The design of this Zero SR/S began at Pikes Peak, of all places. It was during the hill climb event of all hill climb events where lead designer and builder Michael ‘Woolie’ Woolaway was racing his own custom Ducati. Zero, the electric motorcycle Goliath, showed up with an SR/F that had been modified for the event, and Woolie was blown away. Work on the SR/S started soon thereafter.

The process used to finish this stunner was all very traditional, despite the futuristic electric powertrain. Woolie sculpted the body by hand from foam plastic, using classic shaping tools and an old school touch. His intention was to create something old but new, using the familiar shapes of yesterday’s bikes with modern touches. The result is an insanely cool looking machine with a paint job that shows off its amazing three-piece carbon body, custom emblems and decals.

“The standard SR/S can reach a top speed of 124mph, features a maximum range of 200 miles and a total charge time of 80 minutes”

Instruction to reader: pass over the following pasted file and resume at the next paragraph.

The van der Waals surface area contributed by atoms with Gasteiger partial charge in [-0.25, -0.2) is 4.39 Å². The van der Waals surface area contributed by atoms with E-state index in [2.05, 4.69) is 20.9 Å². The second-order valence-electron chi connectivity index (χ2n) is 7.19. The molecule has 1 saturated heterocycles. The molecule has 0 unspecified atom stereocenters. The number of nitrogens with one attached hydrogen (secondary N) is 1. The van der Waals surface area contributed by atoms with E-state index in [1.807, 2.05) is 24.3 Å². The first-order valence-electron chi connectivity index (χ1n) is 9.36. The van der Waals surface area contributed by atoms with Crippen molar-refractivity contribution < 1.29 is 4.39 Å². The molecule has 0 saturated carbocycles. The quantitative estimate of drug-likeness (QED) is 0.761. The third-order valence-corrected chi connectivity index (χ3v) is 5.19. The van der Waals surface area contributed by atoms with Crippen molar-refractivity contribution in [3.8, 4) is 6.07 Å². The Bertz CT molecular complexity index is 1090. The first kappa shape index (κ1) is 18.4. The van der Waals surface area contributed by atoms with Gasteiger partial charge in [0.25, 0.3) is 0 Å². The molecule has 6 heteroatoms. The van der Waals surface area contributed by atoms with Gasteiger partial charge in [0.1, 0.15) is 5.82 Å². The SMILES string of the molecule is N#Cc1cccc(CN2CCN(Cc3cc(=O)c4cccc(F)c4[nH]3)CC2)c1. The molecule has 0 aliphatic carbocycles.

The seat was made by a company called Saddlemen, the windshield by Zero Gravity and the body by Taylor Made Racing. Much like the bike itself, each of these items was created by hand. The one-off custom also features some winglets at the front, which were fashioned from the bodywork of a Formula One car. Even the handlebar end caps were built by hand. 

The bike underneath is a standard Zero SR/S, which puts out a respectable 110bhp and 190nm of torque, especially when you consider that the donor machine only weighed 230kg before having most of the weight and body stripped away.

The standard SR/S has a top speed of 124mph, a maximum range of 200 miles and a total charge time of 80 minutes. Woolie’s SR/S is much the same under the skin, with a few key aspects being tweaked, such as the handlebars, wheels and suspension. Woolie’s custom isn’t for sale, however, you can pick up the standard SR/S for around £20,000.

This custom SR/S does a great job of highlight the amazing ability EVs have to be completely malleable, thanks to their relative simplicity. Woolie called the SR/S a blank piece of paper when he saw it at Pikes Peak and used that to create his vision.

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